Why businesses must account for the Digital Services Tax
By 2017, about a quarter of the world’s population or about 1.3 billion people at the time had purchased goods online.
This is according to data contained in a survey by the United Nations Conference on Trade and Development (UNCTAD) which further attributed the global value of the trade at $29 trillion shillings, a figure well into the gazillions when converted to local currency.
The bulk of these transactions have been cross border and have largely comprised of business to customer (BTC) deals.
In Kenya, the e-commerce sector has been described among the most vibrant online trading eco-systems on the continent.
While statistics are lacking on the sheer size of the industry, e-commerce in the country continues to grow steadily with trading volumes projected to hit Ksh.220 billion ($2 billion) by 2024 according to a survey by Statista.
The growth of e-commerce in the country has been tied to factors including innovation in online payments, mobile connectivity and developments in logistical infrastructure.
The rise of online trading has further found firm footing from the COVID-19 pandemic with restriction measures pushing more businesses to the online space.
Domestically, entities such as Jumia, KiliMall and Africa Sokoni are slowly becoming household names while entrepreneurs in Kenya have turned to social sites such as Facebook and Instagram to market goods online.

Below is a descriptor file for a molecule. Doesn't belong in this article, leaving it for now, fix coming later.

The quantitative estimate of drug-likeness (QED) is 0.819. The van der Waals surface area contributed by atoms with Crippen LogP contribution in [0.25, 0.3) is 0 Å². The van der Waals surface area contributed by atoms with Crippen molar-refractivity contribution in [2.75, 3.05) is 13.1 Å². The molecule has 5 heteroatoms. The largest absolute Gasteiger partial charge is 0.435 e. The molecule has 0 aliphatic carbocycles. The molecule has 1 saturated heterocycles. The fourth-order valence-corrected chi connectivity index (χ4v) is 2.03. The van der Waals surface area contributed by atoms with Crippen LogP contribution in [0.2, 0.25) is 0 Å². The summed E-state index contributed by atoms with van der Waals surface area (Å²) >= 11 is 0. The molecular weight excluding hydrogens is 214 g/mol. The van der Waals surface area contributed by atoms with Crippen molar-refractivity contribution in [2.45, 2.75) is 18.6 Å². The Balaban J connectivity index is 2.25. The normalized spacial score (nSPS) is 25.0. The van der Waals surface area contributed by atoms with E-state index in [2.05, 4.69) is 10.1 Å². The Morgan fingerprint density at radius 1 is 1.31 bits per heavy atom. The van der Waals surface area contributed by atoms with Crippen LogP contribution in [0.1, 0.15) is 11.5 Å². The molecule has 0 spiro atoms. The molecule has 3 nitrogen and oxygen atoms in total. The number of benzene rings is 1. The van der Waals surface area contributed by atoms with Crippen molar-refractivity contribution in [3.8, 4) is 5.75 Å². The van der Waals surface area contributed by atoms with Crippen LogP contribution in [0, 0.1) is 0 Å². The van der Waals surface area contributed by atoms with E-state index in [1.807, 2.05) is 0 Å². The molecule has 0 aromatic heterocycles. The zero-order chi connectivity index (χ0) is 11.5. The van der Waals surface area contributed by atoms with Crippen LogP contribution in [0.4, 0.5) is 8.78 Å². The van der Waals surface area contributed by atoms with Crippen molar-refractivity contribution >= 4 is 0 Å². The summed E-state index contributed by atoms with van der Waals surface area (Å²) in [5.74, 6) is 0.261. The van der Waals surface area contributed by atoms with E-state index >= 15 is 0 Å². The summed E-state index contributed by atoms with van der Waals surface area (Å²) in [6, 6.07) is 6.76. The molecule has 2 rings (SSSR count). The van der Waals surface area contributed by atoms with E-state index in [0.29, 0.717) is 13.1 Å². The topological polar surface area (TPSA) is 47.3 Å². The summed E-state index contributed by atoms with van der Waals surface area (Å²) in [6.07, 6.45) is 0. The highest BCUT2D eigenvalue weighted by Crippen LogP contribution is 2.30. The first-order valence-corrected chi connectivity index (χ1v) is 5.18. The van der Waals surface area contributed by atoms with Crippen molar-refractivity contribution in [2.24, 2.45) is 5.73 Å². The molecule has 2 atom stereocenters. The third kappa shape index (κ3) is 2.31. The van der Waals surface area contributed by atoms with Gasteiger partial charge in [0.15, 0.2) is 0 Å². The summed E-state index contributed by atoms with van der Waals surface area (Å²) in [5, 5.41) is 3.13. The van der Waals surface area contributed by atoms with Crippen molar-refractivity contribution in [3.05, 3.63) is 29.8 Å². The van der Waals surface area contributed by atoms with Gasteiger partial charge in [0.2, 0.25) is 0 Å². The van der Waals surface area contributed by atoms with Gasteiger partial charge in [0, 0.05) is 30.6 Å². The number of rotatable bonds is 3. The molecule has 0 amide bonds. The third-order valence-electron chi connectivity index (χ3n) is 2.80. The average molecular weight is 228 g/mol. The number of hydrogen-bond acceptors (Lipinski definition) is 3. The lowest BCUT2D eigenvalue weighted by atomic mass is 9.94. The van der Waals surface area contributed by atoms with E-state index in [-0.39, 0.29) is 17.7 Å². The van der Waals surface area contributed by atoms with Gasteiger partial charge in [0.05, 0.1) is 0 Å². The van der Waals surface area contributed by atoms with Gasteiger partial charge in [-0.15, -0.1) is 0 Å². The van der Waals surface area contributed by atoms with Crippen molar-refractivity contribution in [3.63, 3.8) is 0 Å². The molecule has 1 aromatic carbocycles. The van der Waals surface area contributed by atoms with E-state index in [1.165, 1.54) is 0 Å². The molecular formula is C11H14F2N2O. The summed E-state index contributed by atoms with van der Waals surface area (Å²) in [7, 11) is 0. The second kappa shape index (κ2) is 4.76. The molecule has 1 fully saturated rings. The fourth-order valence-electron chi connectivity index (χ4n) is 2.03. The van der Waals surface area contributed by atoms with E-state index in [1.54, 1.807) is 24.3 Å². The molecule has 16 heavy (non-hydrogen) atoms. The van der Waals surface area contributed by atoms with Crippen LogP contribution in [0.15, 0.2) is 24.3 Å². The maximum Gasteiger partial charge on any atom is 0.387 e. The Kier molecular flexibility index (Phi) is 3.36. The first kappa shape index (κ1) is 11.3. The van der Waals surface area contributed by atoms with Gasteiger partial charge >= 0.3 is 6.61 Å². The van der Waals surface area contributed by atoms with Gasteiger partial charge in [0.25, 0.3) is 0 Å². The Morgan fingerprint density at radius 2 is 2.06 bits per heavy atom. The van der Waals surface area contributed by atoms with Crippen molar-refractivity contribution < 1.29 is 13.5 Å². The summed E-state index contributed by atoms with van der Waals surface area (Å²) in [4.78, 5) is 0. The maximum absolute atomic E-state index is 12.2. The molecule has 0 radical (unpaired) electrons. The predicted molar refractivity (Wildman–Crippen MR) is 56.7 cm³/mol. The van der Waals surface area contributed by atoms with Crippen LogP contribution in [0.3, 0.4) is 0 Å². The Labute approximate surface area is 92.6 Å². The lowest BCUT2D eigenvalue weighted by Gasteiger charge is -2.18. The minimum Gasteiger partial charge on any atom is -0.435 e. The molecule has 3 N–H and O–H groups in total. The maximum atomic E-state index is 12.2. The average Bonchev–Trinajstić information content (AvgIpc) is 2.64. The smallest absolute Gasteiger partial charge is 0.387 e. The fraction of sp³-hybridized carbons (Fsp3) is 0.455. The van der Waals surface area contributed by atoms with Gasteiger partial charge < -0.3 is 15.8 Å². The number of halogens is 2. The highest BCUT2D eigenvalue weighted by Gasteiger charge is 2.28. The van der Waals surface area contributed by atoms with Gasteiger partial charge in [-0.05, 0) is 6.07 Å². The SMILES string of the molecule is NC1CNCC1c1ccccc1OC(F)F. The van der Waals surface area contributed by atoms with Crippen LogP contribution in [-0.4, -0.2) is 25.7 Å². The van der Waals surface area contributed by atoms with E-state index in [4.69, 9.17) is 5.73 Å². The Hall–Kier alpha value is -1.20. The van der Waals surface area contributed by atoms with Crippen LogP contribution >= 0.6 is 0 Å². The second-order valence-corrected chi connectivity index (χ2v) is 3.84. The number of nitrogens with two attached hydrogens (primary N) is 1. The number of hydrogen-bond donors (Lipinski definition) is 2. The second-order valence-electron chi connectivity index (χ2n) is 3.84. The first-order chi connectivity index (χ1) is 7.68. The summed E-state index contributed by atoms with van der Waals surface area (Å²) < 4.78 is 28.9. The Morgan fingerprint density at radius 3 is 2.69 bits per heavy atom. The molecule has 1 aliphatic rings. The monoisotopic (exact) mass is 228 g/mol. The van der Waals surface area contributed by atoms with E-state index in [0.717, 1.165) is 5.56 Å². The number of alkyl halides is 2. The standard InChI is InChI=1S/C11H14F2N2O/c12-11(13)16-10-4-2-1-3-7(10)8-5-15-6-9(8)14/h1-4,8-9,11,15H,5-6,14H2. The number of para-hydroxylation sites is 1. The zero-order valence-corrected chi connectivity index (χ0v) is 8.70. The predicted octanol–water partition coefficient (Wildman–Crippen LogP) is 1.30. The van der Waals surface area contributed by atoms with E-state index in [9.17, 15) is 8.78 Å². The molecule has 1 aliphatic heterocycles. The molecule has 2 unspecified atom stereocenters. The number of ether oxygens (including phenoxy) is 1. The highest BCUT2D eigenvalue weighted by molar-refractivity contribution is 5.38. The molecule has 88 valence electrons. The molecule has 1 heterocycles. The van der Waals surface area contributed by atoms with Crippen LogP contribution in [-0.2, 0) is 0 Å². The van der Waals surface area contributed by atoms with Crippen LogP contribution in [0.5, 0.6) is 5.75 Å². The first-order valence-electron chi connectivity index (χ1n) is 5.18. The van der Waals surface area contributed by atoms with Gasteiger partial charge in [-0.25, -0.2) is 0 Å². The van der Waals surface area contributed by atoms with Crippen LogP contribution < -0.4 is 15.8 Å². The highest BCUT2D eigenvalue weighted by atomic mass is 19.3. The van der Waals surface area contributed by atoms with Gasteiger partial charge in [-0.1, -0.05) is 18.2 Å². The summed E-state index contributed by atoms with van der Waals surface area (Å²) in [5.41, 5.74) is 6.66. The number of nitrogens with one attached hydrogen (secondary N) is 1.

As a large part of the economy makes the shift towards online commerce, the Government must then rope in the business entities in this space to ensure they account for their fair share of taxes.
The Kenya Revenue Authority (KRA) has therefore moved to implement the Digital Services Tax (DST), a tax payable on income derived or accrued in Kenya from services offered through a digital market place.
The tax is charged at the rate of 1.5 per cent of the gross transaction value for payment received as consideration for the services or the fee paid to the provider for the use of the platform.
Digital service providers, digital market place providers along with their appointed tax representatives for non-residents are expected to account for the tax.
The scope of taxable digital services includes downloadable digital content, over the top services such as video streaming, subscription based media, provision of a digital marketplace, electronic data management and electronic ticketing services.
KRA has implemented the administration of DST through the self-assessment regime for accounting and making payment of the tax due. The tax man has further provided a simplified tax registration process for non-resident parties.
KRA will be latching on to the new tax to expand the tax base and raise additional revenues to support the Government’s service provision.
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